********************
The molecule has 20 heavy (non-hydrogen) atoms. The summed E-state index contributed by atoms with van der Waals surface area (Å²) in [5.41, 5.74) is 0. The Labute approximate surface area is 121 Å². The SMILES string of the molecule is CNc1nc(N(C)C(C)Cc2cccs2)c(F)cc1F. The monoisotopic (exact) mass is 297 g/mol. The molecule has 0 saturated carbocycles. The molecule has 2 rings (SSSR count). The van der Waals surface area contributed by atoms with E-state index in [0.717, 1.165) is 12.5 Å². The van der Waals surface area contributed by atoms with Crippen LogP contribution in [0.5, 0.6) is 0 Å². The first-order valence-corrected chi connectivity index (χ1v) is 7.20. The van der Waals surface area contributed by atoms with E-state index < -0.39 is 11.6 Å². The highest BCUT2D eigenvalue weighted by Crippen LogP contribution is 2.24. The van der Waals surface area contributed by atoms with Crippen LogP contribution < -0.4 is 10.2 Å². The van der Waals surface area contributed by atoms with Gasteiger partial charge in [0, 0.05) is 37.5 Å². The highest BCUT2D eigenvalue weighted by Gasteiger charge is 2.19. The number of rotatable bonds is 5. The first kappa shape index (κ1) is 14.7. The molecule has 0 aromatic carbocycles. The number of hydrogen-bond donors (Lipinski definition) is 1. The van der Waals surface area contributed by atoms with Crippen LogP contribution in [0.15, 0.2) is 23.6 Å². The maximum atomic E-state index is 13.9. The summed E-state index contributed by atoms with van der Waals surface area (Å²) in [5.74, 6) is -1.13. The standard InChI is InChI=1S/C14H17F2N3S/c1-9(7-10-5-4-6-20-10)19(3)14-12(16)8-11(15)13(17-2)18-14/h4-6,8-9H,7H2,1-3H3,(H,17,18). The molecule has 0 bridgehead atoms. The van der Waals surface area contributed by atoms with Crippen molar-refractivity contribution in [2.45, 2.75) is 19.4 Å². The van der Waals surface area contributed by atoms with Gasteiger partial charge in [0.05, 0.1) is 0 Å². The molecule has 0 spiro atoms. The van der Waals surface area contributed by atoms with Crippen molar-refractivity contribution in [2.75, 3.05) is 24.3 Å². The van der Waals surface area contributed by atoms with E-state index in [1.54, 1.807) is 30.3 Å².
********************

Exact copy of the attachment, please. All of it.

The molecule has 20 heavy (non-hydrogen) atoms. The summed E-state index contributed by atoms with van der Waals surface area (Å²) in [5.41, 5.74) is 0. The Labute approximate surface area is 121 Å². The SMILES string of the molecule is CNc1nc(N(C)C(C)Cc2cccs2)c(F)cc1F. The monoisotopic (exact) mass is 297 g/mol. The molecule has 0 saturated carbocycles. The molecule has 2 rings (SSSR count). The van der Waals surface area contributed by atoms with E-state index in [0.717, 1.165) is 12.5 Å². The van der Waals surface area contributed by atoms with Crippen LogP contribution in [0.5, 0.6) is 0 Å². The first-order valence-corrected chi connectivity index (χ1v) is 7.20. The van der Waals surface area contributed by atoms with E-state index < -0.39 is 11.6 Å². The highest BCUT2D eigenvalue weighted by Crippen LogP contribution is 2.24. The van der Waals surface area contributed by atoms with Crippen LogP contribution < -0.4 is 10.2 Å². The van der Waals surface area contributed by atoms with Gasteiger partial charge in [0, 0.05) is 37.5 Å². The highest BCUT2D eigenvalue weighted by Gasteiger charge is 2.19. The number of rotatable bonds is 5. The first kappa shape index (κ1) is 14.7. The molecule has 0 aromatic carbocycles. The number of hydrogen-bond donors (Lipinski definition) is 1. The van der Waals surface area contributed by atoms with Crippen LogP contribution in [0.15, 0.2) is 23.6 Å². The maximum atomic E-state index is 13.9. The summed E-state index contributed by atoms with van der Waals surface area (Å²) in [5.74, 6) is -1.13. The standard InChI is InChI=1S/C14H17F2N3S/c1-9(7-10-5-4-6-20-10)19(3)14-12(16)8-11(15)13(17-2)18-14/h4-6,8-9H,7H2,1-3H3,(H,17,18). The molecule has 0 bridgehead atoms. The van der Waals surface area contributed by atoms with Crippen molar-refractivity contribution in [2.45, 2.75) is 19.4 Å². The van der Waals surface area contributed by atoms with Gasteiger partial charge in [0.05, 0.1) is 0 Å². The molecule has 0 spiro atoms. The van der Waals surface area contributed by atoms with Crippen molar-refractivity contribution in [2.75, 3.05) is 24.3 Å². The van der Waals surface area contributed by atoms with E-state index in [1.54, 1.807) is 30.3 Å².